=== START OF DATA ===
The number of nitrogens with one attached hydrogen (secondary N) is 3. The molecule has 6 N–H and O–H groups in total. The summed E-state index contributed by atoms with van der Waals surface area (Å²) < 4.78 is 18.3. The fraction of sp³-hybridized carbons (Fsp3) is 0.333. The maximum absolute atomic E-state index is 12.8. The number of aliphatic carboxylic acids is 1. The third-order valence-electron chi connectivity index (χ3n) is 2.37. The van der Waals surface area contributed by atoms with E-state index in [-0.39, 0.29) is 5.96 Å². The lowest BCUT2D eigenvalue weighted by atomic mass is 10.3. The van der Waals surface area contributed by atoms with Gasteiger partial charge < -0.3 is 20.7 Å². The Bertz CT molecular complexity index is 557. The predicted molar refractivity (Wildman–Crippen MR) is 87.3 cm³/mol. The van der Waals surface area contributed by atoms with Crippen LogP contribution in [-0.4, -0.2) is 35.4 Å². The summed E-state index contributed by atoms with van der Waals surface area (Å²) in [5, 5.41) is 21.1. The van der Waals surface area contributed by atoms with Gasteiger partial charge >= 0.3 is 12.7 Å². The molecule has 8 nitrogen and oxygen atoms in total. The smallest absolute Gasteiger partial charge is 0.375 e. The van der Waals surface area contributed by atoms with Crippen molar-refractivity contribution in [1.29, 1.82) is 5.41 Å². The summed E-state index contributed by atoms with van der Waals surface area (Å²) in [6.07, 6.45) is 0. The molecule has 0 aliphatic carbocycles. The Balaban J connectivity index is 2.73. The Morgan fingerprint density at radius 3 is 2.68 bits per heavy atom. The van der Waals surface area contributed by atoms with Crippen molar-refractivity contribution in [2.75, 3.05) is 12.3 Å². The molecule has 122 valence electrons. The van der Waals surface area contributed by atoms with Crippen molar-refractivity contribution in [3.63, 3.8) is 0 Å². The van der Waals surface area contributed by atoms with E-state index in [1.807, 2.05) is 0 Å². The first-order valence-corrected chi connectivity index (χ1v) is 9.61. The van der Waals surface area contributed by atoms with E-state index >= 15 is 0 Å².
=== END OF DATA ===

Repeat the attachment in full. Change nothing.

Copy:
The number of nitrogens with one attached hydrogen (secondary N) is 3. The molecule has 6 N–H and O–H groups in total. The summed E-state index contributed by atoms with van der Waals surface area (Å²) < 4.78 is 18.3. The fraction of sp³-hybridized carbons (Fsp3) is 0.333. The maximum absolute atomic E-state index is 12.8. The number of aliphatic carboxylic acids is 1. The third-order valence-electron chi connectivity index (χ3n) is 2.37. The van der Waals surface area contributed by atoms with E-state index in [-0.39, 0.29) is 5.96 Å². The lowest BCUT2D eigenvalue weighted by atomic mass is 10.3. The van der Waals surface area contributed by atoms with Gasteiger partial charge < -0.3 is 20.7 Å². The Bertz CT molecular complexity index is 557. The predicted molar refractivity (Wildman–Crippen MR) is 87.3 cm³/mol. The van der Waals surface area contributed by atoms with Crippen LogP contribution in [-0.4, -0.2) is 35.4 Å². The summed E-state index contributed by atoms with van der Waals surface area (Å²) in [5, 5.41) is 21.1. The van der Waals surface area contributed by atoms with Gasteiger partial charge >= 0.3 is 12.7 Å². The molecule has 8 nitrogen and oxygen atoms in total. The smallest absolute Gasteiger partial charge is 0.375 e. The van der Waals surface area contributed by atoms with Crippen molar-refractivity contribution in [1.29, 1.82) is 5.41 Å². The summed E-state index contributed by atoms with van der Waals surface area (Å²) in [6.07, 6.45) is 0. The molecule has 0 aliphatic carbocycles. The Balaban J connectivity index is 2.73. The Morgan fingerprint density at radius 3 is 2.68 bits per heavy atom. The van der Waals surface area contributed by atoms with Crippen molar-refractivity contribution in [2.75, 3.05) is 12.3 Å². The molecule has 122 valence electrons. The van der Waals surface area contributed by atoms with Crippen molar-refractivity contribution in [3.63, 3.8) is 0 Å². The van der Waals surface area contributed by atoms with E-state index in [1.807, 2.05) is 0 Å². The first-order valence-corrected chi connectivity index (χ1v) is 9.61. The van der Waals surface area contributed by atoms with E-state index >= 15 is 0 Å².